When it comes to biopics, adherence to the truth shouldn’t matter the most. After all, does anyone truly expect a film to reflect reality? Kudos to a biopic if it is factually accurate, but really, that accuracy should be in service to its story. I don’t know much about Steve Jobs, the late CEO of Apple Inc., nor have I read Walter Isaacson’s authorized biography book of him (also titled Steve Jobs), so I can’t comment on how accurate the Aaron Sorkin-scripted, Danny Boyle-directed film adaptation is in its portrayal of the businessman and the events in his life. What I can comment on is the film’s quality, and I can say that it is a delightful biopic – a carefully crafted and sleek picture, with an absorbing story at its core.
Divided into three segments, the film follows Jobs (Michael Fassbender) backstage at three product launches: the Mac in 1984, the NEXT cube computer in 1988, and the iMac in 1998. Less than an hour before each presentation, Steve meets and interacts with a host of individuals, most of whom appear in all three. There’s Joanna Hoffman (Kate Winslet), head of marketing; Steve Wozniak (Seth Rogan), Apple co-founder.; John Sculley (Jeff Daniels), Apple CEO; Andy Hertzfeld (Michael Stuhlbarg), software architect; Chrisann Brennan (Katherine Waterston), Steve’s former girlfriend; and Lisa Brennan (Makenzie Moss, Ripley Sobo, and Perla Haney), the daughter of Chrisann and Jobs. As Jobs goes about dealing with each person, the film paints an intimate profile of a blunt, brilliant egomaniac and visionary.
The film is very much a showcase for Sorkin’s screenplay. Known for writing The Social Network and recently-ended TV series The Newsroom, he adapts Isaacson’s book into the form of what is essentially a three-act play, and it’s quite easy to imagine this unfolding on stage due to its intentionally limited setting. Dialogue is king when it comes to Sorkin’s work, and it’s as snappy and witty here as you can imagine. Characters trade verbal jabs at one another with great relish, and watching such scenes is akin to watching a collection of first-rate boxing matches. The story does feel cyclical, as characters like Jobs, Hoffman, Wozniak, and Chrisann seem to reset at the start of a segment and end up doing and saying the same things they previously did, but the nature of this storytelling choice is meant to serve a single dramatic narrative, which is about Jobs being forced to look at himself, his actions, and his attitudes by the people surrounding him. Sorkin plants dramatic notes at the right places and times in this narrative, and they lead to some poignant and powerful scenes.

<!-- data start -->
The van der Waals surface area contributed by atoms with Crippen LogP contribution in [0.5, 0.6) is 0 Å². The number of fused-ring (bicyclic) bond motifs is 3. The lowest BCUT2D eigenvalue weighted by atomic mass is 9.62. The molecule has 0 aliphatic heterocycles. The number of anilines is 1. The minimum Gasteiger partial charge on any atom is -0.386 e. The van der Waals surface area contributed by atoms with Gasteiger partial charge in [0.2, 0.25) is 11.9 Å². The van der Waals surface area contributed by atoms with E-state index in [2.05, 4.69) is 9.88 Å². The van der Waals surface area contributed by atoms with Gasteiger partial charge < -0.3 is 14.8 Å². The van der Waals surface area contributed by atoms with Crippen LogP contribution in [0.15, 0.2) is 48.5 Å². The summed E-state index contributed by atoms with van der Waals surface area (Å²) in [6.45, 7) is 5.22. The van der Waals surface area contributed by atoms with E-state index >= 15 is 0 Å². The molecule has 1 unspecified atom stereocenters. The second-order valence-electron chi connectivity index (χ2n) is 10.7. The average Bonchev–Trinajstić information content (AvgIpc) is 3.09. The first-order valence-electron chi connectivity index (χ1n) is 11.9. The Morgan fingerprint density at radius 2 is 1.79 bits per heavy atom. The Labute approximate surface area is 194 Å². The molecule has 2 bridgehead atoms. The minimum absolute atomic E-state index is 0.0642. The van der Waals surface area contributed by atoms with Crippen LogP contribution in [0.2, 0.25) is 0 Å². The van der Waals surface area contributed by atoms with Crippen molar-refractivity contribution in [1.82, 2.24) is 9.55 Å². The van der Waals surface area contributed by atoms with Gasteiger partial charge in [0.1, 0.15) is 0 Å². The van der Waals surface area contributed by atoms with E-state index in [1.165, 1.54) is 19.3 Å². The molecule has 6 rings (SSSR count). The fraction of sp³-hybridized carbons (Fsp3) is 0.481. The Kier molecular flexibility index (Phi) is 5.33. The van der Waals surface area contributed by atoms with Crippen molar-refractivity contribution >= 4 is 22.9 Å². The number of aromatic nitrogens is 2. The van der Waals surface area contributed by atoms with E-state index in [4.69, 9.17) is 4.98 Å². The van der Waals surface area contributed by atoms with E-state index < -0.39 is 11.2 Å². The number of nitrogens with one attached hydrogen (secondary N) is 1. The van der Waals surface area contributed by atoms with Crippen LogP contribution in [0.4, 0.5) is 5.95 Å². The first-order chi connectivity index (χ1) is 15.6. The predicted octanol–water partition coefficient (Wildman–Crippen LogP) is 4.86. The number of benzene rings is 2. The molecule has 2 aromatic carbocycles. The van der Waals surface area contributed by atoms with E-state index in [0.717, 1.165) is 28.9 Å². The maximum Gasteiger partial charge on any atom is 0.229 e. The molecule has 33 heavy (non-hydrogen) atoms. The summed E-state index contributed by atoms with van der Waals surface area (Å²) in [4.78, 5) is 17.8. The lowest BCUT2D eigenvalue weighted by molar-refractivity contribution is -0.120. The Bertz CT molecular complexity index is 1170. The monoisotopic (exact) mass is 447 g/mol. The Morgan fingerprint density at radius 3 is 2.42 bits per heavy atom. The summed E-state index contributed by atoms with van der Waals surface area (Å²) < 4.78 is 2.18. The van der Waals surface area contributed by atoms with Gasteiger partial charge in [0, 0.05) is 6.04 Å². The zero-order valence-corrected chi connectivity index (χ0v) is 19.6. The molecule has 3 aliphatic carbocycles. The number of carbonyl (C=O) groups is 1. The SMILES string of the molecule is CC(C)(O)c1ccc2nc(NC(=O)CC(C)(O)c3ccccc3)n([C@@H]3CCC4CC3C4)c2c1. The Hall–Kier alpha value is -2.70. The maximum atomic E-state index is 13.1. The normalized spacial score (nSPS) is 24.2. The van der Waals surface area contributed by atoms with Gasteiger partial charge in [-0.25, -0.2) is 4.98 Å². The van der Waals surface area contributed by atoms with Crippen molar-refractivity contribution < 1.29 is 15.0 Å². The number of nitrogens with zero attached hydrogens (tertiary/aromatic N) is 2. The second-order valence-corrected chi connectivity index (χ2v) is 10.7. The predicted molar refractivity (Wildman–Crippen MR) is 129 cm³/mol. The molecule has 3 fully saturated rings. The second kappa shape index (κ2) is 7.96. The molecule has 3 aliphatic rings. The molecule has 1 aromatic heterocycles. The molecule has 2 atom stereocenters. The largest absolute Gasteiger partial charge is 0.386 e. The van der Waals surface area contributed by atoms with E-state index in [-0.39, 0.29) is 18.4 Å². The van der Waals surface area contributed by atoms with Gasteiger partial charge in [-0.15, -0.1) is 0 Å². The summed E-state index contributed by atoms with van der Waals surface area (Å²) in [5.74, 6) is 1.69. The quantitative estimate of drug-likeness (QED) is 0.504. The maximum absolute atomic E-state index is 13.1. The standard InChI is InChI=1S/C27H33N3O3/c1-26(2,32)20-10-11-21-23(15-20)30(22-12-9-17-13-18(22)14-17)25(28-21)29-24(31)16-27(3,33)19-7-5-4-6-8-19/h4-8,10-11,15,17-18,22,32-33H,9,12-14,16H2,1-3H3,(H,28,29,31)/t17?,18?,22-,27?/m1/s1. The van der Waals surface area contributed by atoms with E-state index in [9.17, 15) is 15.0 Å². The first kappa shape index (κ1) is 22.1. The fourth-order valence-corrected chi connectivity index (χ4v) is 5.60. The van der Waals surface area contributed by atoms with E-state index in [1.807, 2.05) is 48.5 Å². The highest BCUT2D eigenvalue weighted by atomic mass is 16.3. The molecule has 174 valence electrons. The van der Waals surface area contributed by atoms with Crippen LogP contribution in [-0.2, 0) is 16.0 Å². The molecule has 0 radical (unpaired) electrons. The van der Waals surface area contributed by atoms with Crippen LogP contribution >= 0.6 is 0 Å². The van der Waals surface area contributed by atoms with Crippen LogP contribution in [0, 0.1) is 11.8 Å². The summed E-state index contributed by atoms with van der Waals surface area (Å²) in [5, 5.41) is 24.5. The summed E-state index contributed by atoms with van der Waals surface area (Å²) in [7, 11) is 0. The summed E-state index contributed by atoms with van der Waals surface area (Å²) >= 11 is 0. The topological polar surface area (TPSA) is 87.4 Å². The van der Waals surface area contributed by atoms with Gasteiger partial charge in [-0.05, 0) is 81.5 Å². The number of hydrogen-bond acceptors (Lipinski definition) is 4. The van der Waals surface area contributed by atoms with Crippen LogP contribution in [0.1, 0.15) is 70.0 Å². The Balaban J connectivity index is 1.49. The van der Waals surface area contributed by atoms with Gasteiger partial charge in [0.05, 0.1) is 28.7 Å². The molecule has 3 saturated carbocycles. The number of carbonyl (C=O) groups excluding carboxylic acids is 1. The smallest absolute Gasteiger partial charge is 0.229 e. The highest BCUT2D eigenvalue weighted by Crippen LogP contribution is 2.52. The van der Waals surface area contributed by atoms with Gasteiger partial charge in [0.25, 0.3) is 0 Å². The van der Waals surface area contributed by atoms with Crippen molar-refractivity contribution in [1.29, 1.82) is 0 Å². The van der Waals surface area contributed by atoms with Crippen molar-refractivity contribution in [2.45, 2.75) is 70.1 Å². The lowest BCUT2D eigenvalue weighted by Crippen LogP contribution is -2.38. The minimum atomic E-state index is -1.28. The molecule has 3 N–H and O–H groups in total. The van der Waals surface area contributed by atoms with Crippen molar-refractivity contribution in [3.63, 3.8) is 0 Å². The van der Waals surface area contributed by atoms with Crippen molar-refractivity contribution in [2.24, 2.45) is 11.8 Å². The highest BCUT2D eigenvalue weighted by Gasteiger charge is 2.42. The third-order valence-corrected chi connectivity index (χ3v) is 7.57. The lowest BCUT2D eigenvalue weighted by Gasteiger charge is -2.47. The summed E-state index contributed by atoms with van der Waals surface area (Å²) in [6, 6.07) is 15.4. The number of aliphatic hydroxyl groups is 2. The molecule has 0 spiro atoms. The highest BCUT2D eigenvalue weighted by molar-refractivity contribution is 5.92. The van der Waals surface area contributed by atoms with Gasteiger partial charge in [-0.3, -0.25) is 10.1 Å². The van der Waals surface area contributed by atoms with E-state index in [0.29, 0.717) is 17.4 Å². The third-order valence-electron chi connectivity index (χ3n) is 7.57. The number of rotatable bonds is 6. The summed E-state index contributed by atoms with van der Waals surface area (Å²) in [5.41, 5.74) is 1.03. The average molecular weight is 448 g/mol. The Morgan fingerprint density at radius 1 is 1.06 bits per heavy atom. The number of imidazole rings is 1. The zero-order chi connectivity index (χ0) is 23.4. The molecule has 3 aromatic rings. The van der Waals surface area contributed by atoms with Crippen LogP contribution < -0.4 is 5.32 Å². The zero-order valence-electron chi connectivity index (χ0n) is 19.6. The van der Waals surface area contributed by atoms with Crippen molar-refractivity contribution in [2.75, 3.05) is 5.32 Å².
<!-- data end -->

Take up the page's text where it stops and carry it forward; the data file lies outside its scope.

In a story where characters are fleshed out not so much by action as they are by dialogue, a highly intelligent cast is required to bring said story to life, and Steve Jobs has just that very cast. Fassbender brings forth an incredibly nuanced performance, exposing the many facets to the titular character; he’s savage as an asshole, passionate as a visionary, and affecting as a human. Daniels and Winslet spar with Fassbender handily, but it’s during their most explosive moments that their authority comes through cleanly. Rogan and Stuhlbarg turn in perhaps their best performances to date, with both of them playing awkward characters who bear some of the film’s best emotional punches, and they deliver those punches with great confidence and determination. Most surprising here are Moss, Sobo, and Haney, as all three of them hold their own against the likes of Fassbender and nail their key scenes.
Given that Sorkin’s screenplay is the real star of the film, every aspect of filmmaking craft is meant to help it breathe. Boyle’s decision to film each segment in a distinct format – 16mm for 1984, 35mm for 1988, and digital for 1998 – takes what could have been a stage play and turns it into a visual experience that mirrors Jobs’ rise over the years. The director is known for his kinetic style of filmmaking, and that holds true with the fine work of editor Elliot Graham, whose cuts mirror the snappiness of Sorkin’s dialogue and keeps the film moving along quite smoothly. Daniel Pemberton’s score lines up seamlessly with the characters’ emotions, resulting in a bubbling and effective series of crescendos and diminuendos.
Steve Jobs is a prime example of fine screenwriting and what can result when it drives the picture. Characters have purpose, and the astute cast prove to be very potent with the material they have. Dialogue and storytelling wrap around a compelling narrative, as do filmmaking techniques. Does all this come at the cost of factual accuracy? Perhaps it does. However, does all this result in an impressive film, worth its weight in entertainment? Of course. This may just be one of the better biopics in recent memory.
* Photos courtesy of Universal Pictures